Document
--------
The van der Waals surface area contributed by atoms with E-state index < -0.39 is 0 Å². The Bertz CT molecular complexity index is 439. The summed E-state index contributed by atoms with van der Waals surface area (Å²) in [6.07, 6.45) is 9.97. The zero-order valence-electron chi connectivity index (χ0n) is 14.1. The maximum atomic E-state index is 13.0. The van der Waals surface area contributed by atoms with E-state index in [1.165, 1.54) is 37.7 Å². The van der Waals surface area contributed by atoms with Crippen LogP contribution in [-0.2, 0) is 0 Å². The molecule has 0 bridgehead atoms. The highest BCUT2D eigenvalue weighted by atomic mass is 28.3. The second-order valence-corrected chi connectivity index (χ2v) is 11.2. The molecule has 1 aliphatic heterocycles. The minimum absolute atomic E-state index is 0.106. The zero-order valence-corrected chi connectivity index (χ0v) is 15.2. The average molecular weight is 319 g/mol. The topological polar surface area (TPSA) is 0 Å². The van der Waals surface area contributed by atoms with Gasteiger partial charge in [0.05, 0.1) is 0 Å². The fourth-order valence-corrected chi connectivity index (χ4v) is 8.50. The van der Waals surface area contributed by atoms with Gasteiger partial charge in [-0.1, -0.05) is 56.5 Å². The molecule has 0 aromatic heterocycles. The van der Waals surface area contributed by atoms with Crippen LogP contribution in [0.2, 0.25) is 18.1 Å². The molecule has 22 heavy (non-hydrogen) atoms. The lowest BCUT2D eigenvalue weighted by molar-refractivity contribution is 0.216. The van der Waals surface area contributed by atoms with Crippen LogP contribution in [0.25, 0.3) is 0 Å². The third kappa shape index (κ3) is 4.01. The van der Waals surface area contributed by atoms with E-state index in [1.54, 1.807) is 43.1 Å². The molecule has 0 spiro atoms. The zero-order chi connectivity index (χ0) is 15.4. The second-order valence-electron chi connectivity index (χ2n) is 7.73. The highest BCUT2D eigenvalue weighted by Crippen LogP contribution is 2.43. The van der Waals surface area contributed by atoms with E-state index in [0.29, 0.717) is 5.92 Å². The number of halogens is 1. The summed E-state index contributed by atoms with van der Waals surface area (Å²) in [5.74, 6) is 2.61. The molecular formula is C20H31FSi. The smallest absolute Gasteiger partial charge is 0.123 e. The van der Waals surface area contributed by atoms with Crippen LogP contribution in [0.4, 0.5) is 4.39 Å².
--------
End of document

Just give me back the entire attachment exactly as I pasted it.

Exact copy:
The van der Waals surface area contributed by atoms with E-state index < -0.39 is 0 Å². The Bertz CT molecular complexity index is 439. The summed E-state index contributed by atoms with van der Waals surface area (Å²) in [6.07, 6.45) is 9.97. The zero-order valence-electron chi connectivity index (χ0n) is 14.1. The maximum atomic E-state index is 13.0. The van der Waals surface area contributed by atoms with E-state index in [1.165, 1.54) is 37.7 Å². The van der Waals surface area contributed by atoms with Crippen LogP contribution in [-0.2, 0) is 0 Å². The molecule has 0 bridgehead atoms. The highest BCUT2D eigenvalue weighted by atomic mass is 28.3. The second-order valence-corrected chi connectivity index (χ2v) is 11.2. The molecule has 1 aliphatic heterocycles. The minimum absolute atomic E-state index is 0.106. The zero-order valence-corrected chi connectivity index (χ0v) is 15.2. The average molecular weight is 319 g/mol. The topological polar surface area (TPSA) is 0 Å². The van der Waals surface area contributed by atoms with Gasteiger partial charge in [0.05, 0.1) is 0 Å². The fourth-order valence-corrected chi connectivity index (χ4v) is 8.50. The van der Waals surface area contributed by atoms with Gasteiger partial charge in [-0.1, -0.05) is 56.5 Å². The molecule has 0 aromatic heterocycles. The van der Waals surface area contributed by atoms with Crippen LogP contribution in [0.2, 0.25) is 18.1 Å². The molecule has 22 heavy (non-hydrogen) atoms. The lowest BCUT2D eigenvalue weighted by molar-refractivity contribution is 0.216. The van der Waals surface area contributed by atoms with Crippen LogP contribution in [0.25, 0.3) is 0 Å². The third kappa shape index (κ3) is 4.01. The van der Waals surface area contributed by atoms with E-state index in [1.54, 1.807) is 43.1 Å². The molecule has 0 spiro atoms. The zero-order chi connectivity index (χ0) is 15.4. The second-order valence-electron chi connectivity index (χ2n) is 7.73. The highest BCUT2D eigenvalue weighted by Crippen LogP contribution is 2.43. The van der Waals surface area contributed by atoms with E-state index in [0.29, 0.717) is 5.92 Å². The number of halogens is 1. The summed E-state index contributed by atoms with van der Waals surface area (Å²) in [5.74, 6) is 2.61. The molecular formula is C20H31FSi. The smallest absolute Gasteiger partial charge is 0.123 e. The van der Waals surface area contributed by atoms with Crippen LogP contribution in [0.4, 0.5) is 4.39 Å².